It is this lack of love that is a darkness that leads to death. We might be physically alive but quietly dying inside. A life without love is not really a life worth living. Because we are created in the image of God, we need one another.
With love we can face all sorts of hardships. The real killer of community is the consumer mentality: “I’m in it for what I can get out of it.” Rather, we need to ask, “How can I use my community as a vehicle to care for others?” I think you at Rotary get that.
“Little children love one another”
In our world love can be as simple as wearing a mask, or as complicated as working for peace.
Many of you will be familiar with Leonardo da Vinci’s painting The Last Supper. Some of you may have been lucky enough to have seen it. Before Leonardo could paint the 13 figures, he needed to find men who could serve as models. Each model had to have a face that expressed da Vinci’s vision of that disciple. Needless to say, it was a tedious task finding just the right face.
One Sunday da Vinci was in church for worship, and he saw a man in the choir who looked just like his image of Jesus. It wouldn’t be hard to imagine that happening with our choir. The man Leonardo saw had features of compassion and wisdom. Arrangements were made and the man agreed to sit as the model of our Lord.
Years went by and the painting was still not complete. Da Vinci had a problem. He couldn’t find just the right face for Judas. He was looking for someone whose face was streaked with despair, confusion, and sin. Ten years after starting the painting, he found just such a man in prison. This man’s face had all the qualities of Judas.
Leonardo worked feverishly for many days, but as the work went on, he noticed a certain change taking place in the prisoner. His face seemed filled with tension and his bloodshot eyes were filled with horror as he gaped at himself on the canvas. One day Leonardo sensed the man’s uneasiness so greatly that he stopped and asked, “What is it that troubles you so much?”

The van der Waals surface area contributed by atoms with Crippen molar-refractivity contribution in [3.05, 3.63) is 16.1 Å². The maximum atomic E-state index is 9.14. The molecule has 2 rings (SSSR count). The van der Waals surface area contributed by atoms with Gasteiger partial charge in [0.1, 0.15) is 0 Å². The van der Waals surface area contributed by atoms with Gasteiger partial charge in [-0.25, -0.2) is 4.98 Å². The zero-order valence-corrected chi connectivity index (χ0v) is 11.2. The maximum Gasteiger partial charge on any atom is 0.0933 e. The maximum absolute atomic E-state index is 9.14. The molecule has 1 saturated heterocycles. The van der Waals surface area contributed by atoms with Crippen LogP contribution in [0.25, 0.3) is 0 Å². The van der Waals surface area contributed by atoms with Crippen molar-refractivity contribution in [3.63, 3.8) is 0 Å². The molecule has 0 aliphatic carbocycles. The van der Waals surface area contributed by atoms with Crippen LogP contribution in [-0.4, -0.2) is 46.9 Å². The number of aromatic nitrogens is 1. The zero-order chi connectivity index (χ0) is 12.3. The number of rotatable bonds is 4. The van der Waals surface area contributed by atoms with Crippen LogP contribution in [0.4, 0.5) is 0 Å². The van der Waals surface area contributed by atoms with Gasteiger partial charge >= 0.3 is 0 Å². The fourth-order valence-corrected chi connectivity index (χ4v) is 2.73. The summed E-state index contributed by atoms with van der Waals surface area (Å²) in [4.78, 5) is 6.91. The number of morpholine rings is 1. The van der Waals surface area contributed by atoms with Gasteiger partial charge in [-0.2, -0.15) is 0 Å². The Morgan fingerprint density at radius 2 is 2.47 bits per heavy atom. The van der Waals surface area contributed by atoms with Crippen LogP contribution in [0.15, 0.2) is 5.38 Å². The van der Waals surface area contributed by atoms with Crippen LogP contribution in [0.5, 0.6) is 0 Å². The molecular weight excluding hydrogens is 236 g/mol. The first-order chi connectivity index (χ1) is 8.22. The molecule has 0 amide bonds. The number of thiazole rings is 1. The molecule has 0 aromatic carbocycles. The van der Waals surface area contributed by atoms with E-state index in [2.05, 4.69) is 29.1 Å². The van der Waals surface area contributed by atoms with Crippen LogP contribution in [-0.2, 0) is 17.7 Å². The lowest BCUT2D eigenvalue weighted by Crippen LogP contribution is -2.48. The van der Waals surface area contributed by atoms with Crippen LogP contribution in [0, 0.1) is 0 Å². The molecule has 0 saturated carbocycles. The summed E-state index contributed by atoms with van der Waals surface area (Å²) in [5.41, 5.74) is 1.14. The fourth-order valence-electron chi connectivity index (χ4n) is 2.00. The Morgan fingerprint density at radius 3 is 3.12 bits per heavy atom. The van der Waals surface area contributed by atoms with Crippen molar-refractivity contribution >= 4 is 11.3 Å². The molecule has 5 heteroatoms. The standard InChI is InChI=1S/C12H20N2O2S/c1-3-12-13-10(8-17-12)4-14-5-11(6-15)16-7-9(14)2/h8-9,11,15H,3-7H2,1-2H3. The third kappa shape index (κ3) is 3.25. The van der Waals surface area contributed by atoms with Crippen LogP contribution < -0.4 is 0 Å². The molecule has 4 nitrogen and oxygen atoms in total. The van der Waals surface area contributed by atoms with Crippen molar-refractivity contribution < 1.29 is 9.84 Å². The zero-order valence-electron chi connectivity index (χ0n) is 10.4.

The man buried his face in his hands and convulsed with sobs, “Don’t you remember me? I was your model for Jesus.” He began to tell his story. The man had turned his back on Christ and turned his life over to hate. He no longer loved. Where there had once been love now there was misery and greed. Where there once was hope, now there was despair. Where there was once light now there was darkness.
You see, to love is a choice, it is an attitude.
“Little children, love one another.”
Tonight, in prayers we pray for Rotary especially for the goal of serving the community. Grant them imagination and perseverance to show love in practical ways, to promote worthy causes and to extend the hand of friendship across society and the world. Practically at this time we ask your blessing on the project of supporting Tonga in its rebuild after cyclones and COVID.
We thank you for all who are willing to serve as office bearers in Rotary especially bless the work of Ross Beaumont the President.
We pray this night for all people of goodwill throughout the world that, like Rotary, work for peace, equality and understanding. Draw closer the time, O God, when we don’t need organizations, but that people so live your command to love, that all of us live in harmony and peace.
This we ask in Jesus’ name. Amen